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Old 01-18-2010, 08:05 AM
Location: In a chartreuse microbus
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In the summer, a medium sized cooler is always in the back seat. I buy the ice at the store, dump it in the cooler, and pack any meats, milk, or frozen goods. For dry goods and cleaning items, we have a wholesale store where you can buy items in bulk or industrial sizes. There is a lot of basic things you can get online, then just wait for UPS to bring it to you.
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Old 01-18-2010, 08:52 AM
Location: Forests of Maine
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My Dw works in a grocery store in the nearby city. He drive takes 30 minutes. She can buy things anytime that she wants to.

She sees families who do drive in from great distances to shop. 2 to 3 hour drives, they buy 4 shopping carts of stuff at a time. She says that her store gets as many as 20 families like that each day, that come in for their two-week or monthly shopping trip.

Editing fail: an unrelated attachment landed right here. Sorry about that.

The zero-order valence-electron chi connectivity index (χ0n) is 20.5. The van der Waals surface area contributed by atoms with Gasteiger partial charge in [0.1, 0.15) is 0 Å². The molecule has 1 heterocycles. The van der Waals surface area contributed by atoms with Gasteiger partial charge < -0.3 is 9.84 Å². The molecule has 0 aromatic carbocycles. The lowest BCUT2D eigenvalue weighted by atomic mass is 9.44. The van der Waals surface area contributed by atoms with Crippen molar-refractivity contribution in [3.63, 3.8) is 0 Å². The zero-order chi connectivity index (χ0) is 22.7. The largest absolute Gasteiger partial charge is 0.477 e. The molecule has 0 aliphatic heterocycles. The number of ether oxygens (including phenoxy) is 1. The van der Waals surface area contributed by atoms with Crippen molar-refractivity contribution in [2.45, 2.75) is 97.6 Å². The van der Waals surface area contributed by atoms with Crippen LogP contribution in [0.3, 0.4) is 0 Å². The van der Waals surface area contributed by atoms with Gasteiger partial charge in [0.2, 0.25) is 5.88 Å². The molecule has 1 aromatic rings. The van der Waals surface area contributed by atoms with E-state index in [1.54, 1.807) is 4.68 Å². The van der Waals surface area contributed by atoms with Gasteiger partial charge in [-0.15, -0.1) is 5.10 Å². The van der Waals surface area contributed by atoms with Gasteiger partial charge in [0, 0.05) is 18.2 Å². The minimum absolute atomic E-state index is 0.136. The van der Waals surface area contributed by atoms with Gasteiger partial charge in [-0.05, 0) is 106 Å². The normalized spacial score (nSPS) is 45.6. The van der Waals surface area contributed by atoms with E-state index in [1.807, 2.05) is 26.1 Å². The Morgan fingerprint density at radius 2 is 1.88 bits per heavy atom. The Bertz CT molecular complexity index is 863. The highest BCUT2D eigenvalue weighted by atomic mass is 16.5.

They avoid coming in on paydays. That is when the local shoppers are in the store in mass.
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Old 01-18-2010, 10:23 AM
Location: Sloooowcala Florida
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I used to live in a rural area. You just have to plan your trips ahead of time and make a shopping list. You hit several stores in one day and do all your shopping on that day.
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Old 01-18-2010, 11:21 AM
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My parents live 55 miles away from a large city. They make their lists, travel with a cooler and drive to the city to shop once a week, will stretch it to two weeks if they can. At first my mom struggled since she was used to having everything a 2 minute drive from their house but she got used to it and now wouldn't change it for the world.
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Old 01-18-2010, 11:25 AM
Location: Somewhere in northern Alabama
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Oddly, it sometimes takes us LESS time to get to stores here in the country than it did in the very built-up south Florida. We have far fewer traffic lights, far less traffic, and the road speeds are 55 instead of 30 and 15 for school zones.

We almost always use a big strong camping cooler when shopping. It is easy to put the bags in it and then bring the entire cooler into the house rather than traipse back and forth with a few backs each time.